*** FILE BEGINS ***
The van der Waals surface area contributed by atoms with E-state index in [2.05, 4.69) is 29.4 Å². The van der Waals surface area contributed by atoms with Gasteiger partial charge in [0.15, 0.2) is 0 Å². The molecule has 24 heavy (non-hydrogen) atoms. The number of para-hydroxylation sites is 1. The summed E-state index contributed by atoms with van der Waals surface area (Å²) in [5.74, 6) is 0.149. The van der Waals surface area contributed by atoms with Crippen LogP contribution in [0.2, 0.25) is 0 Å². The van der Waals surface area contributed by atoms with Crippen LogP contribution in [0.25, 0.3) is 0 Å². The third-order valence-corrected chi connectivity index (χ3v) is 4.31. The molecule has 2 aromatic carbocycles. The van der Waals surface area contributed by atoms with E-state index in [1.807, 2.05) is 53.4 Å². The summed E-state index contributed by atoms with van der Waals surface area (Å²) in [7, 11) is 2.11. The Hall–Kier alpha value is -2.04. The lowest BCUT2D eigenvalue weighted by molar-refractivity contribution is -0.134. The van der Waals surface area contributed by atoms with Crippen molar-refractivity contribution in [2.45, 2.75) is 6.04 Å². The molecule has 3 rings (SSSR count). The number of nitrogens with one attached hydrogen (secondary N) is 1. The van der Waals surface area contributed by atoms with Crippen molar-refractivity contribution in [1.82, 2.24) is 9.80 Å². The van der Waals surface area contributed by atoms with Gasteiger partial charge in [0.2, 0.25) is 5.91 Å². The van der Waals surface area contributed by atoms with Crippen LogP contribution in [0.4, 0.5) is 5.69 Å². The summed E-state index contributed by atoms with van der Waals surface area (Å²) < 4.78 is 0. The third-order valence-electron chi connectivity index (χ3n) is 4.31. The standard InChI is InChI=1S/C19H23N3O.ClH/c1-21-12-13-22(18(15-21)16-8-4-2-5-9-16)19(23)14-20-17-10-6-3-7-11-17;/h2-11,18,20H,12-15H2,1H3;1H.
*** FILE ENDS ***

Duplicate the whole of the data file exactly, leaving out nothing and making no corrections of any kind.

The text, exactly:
The van der Waals surface area contributed by atoms with E-state index in [2.05, 4.69) is 29.4 Å². The van der Waals surface area contributed by atoms with Gasteiger partial charge in [0.15, 0.2) is 0 Å². The molecule has 24 heavy (non-hydrogen) atoms. The number of para-hydroxylation sites is 1. The summed E-state index contributed by atoms with van der Waals surface area (Å²) in [5.74, 6) is 0.149. The van der Waals surface area contributed by atoms with Crippen LogP contribution in [0.2, 0.25) is 0 Å². The van der Waals surface area contributed by atoms with Crippen LogP contribution in [0.25, 0.3) is 0 Å². The third-order valence-corrected chi connectivity index (χ3v) is 4.31. The molecule has 2 aromatic carbocycles. The van der Waals surface area contributed by atoms with E-state index in [1.807, 2.05) is 53.4 Å². The summed E-state index contributed by atoms with van der Waals surface area (Å²) in [7, 11) is 2.11. The Hall–Kier alpha value is -2.04. The lowest BCUT2D eigenvalue weighted by molar-refractivity contribution is -0.134. The van der Waals surface area contributed by atoms with Crippen molar-refractivity contribution in [2.45, 2.75) is 6.04 Å². The molecule has 3 rings (SSSR count). The number of nitrogens with one attached hydrogen (secondary N) is 1. The van der Waals surface area contributed by atoms with Crippen molar-refractivity contribution in [1.82, 2.24) is 9.80 Å². The van der Waals surface area contributed by atoms with Gasteiger partial charge in [0.2, 0.25) is 5.91 Å². The van der Waals surface area contributed by atoms with Crippen LogP contribution in [0.4, 0.5) is 5.69 Å². The summed E-state index contributed by atoms with van der Waals surface area (Å²) < 4.78 is 0. The third-order valence-electron chi connectivity index (χ3n) is 4.31. The standard InChI is InChI=1S/C19H23N3O.ClH/c1-21-12-13-22(18(15-21)16-8-4-2-5-9-16)19(23)14-20-17-10-6-3-7-11-17;/h2-11,18,20H,12-15H2,1H3;1H.